High Yield Corporate Bond ETFs Can be a Risk-Return Game


At a time when bankruptcy levels are looking to reach the 2009 level, the high-yield bond market seems to be picking up steam. The initial days of the pandemic saw investors withdraw money from this segment but after the intervention by the Fed, we see fresh inflows backed up by investor confidence.

The current economic scenario has also translated into more companies being pushed below the investment-grade category. The outlook was not so bad at the beginning of the year but the pandemic has led to many corporates with BBB rating fall to the high-yield category.

Alex Richter, finance and asset management expert consulted our redaction that “While it is a cause for concern, investors could see the brighter side of it. Before 2020, the credit spread for this segment had tightened. Even after receiving significant inflows, the yield offered by this asset class continues to be high at a time when the interest rate is low.” he added that “Investors continue to be skeptical of the economic recovery and additional yield is required to compensate them. Many of the companies that were downgraded can possibly retain the BBB status once their business is up and running.”

Even the valuations in the equity market seem stretched. ETFs focussing on the high-yield corporate bond market can be a worthwhile investment given the lack of options. ETFs offer diversification benefits that investors would not achieve if they invested in a high yield bond of a specific user. There are numerous ETFs and monitoring the holdings of these funds can be challenging for a retail investor.

Features of These ETFs

We analyzed some of the ETFs that focus on USD denominated high-yield corporate bonds.

We see that the top 10 holdings in each of these funds account for less than 10%. These funds tend to be highly diversified in terms of issuers as well as industry. The number of holdings also tends to be large, unlike a traditional equity ETF where the count rarely crosses 100. From the perspective of an individual investor, it can be overwhelming to keep track of a large number of fixed income instruments.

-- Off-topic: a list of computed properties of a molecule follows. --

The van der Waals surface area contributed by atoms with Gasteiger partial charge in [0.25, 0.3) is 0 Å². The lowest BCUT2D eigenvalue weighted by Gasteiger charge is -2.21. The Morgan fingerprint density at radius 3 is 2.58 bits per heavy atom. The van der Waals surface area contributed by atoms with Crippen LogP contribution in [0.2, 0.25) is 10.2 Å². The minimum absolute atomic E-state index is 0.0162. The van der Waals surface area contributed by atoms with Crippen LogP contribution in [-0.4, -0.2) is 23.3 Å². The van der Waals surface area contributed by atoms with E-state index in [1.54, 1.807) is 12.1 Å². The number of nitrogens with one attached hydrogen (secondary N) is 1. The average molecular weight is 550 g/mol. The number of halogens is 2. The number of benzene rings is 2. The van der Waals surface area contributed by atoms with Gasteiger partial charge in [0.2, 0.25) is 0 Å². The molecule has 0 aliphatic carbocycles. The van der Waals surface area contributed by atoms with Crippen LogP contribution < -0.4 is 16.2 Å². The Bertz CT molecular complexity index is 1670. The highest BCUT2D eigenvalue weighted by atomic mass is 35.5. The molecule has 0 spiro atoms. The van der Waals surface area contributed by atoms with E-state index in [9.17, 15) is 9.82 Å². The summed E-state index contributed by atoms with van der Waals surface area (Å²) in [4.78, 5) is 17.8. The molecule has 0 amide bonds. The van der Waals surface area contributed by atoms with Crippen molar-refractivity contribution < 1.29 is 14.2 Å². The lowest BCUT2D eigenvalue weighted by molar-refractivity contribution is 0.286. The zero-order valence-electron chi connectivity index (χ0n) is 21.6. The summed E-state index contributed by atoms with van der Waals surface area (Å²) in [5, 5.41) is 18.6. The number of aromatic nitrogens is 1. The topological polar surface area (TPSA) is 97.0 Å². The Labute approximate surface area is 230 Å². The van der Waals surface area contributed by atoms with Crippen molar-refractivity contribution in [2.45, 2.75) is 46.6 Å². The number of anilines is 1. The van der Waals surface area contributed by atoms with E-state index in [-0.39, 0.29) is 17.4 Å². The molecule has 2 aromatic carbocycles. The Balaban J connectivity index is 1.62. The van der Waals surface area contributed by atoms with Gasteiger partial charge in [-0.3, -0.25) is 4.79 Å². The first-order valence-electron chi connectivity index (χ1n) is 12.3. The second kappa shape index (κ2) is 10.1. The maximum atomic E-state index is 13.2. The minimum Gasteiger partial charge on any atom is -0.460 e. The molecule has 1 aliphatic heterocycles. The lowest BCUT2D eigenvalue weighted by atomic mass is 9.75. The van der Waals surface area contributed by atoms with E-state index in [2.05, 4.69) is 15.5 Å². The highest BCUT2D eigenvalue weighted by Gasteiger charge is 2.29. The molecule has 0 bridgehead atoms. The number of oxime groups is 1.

One would have also observed the high dividend yield of these funds. This is on account of the high coupon rates that the underlying positions provide. It needs to be highlighted that these ETFs have been able to sustain their historical level of dividends even during the pandemic without missing out on the monthly disbursals. It does make sense why these funds are invested in such a large number of holdings. Default on any one of these instruments has almost no bearing in the overall performance of the fund. 

The 4-year average yield is almost the same across these funds and offers a good return to investors. There is a possibility that the yields may reduce once the economy is up and running and therefore, it is advisable to take advantage of this opportunity as early as possible. It is often seen that the credit spreads are minimal when the economy is performing well.

The average maturity of the ETFs is within the medium term range and the duration of these funds should be lesser by approximately 1 year. This should provide some comfort to those investors who are not comfortable investing in long tenor bonds on account of interest rate risk. Investors should also be comfortable on this front since the yields are high and the impact of small changes in interest rate would not impact the portfolio significantly.

The Flip Side

While we have highlighted the benefits of diversification, the impact of a slowdown can be widespread thereby affecting almost every company issuing such bonds. The possibility of a hike in rate cannot be ignored in the future since the current interest rate is at a historically low level. Dividend payout may be impacted If companies default on account of a recessionary environment.

Investing in high-yield instruments requires a  considerable amount of risk appetite that investors should be aware of. It is highly recommended to seek advice from experts because tracking so many funds can be intimidating. The high-yield market may be under some pressure as long as the pandemic looms but the potential that this sector presents should not be ignored.

Guest post by Andrey Sergeenkov


The views and opinions expressed in this article are those of the author. They do not purport to reflect the opinions or views of the Startup Fortune or its members.



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